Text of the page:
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I have an OUnit test that doesn't halt and I'd like to be able to get a stacktrace.

I'm compiling with -g and I get a stacktrace when a test completes abnormally.

I tried trapping signals, but can't figure out how to dump stacks for live threads

let () = begin
  (* Report stacktraces in test failures *)
  Printexc.record_backtrace true;

  (* Exit on Ctrl-C. *)
  let flush_and_abort _ =
    prerr_string "aborted by signal\n";
    (***** What do I do here to dump stacks for live threads? ****)
    flush stderr;
    flush stdout;
    exit ~-1 in
  Sys.set_signal Sys.sigint  (Sys.Signal_handle flush_and_abort);
  Sys.set_signal Sys.sigquit (Sys.Signal_handle flush_and_abort);
end
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1 Answer 1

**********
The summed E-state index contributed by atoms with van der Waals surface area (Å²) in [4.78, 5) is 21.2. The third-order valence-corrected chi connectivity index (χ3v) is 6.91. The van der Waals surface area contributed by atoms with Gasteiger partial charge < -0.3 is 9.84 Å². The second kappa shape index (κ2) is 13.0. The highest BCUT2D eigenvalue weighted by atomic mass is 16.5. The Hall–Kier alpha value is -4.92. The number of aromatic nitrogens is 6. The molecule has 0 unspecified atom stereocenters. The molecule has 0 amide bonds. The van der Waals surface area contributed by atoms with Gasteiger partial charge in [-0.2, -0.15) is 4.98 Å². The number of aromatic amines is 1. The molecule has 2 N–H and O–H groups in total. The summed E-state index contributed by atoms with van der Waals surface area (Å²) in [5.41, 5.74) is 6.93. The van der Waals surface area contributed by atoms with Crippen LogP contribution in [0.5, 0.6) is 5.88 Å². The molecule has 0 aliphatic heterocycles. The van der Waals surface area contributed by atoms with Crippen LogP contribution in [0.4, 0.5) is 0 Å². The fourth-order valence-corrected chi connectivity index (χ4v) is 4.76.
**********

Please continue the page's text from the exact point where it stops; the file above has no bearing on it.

I don't think signal handlers are executed in a context where you can get the backtrace. The natural choice would be to use Printexc.print_backtrace stderr, but (on my machine at least) it doesn't work.

My advice would be to use runtime profiling instead: compile with ocamlopt -p (or .p.native ocamlbuild's target), run your program, interrupt it, and use gprof <executable> to see the profiling info. It should highlight in which function was most of the time spent, and with visualization tool such as gprof2dot you can get reasonable call graphs. Not optimal, but may still solve your problems.

PS: I think you still need your signal catching routine for profiling to work: if the program is killed instead of interrupting itself it may not spit out the profiling information.

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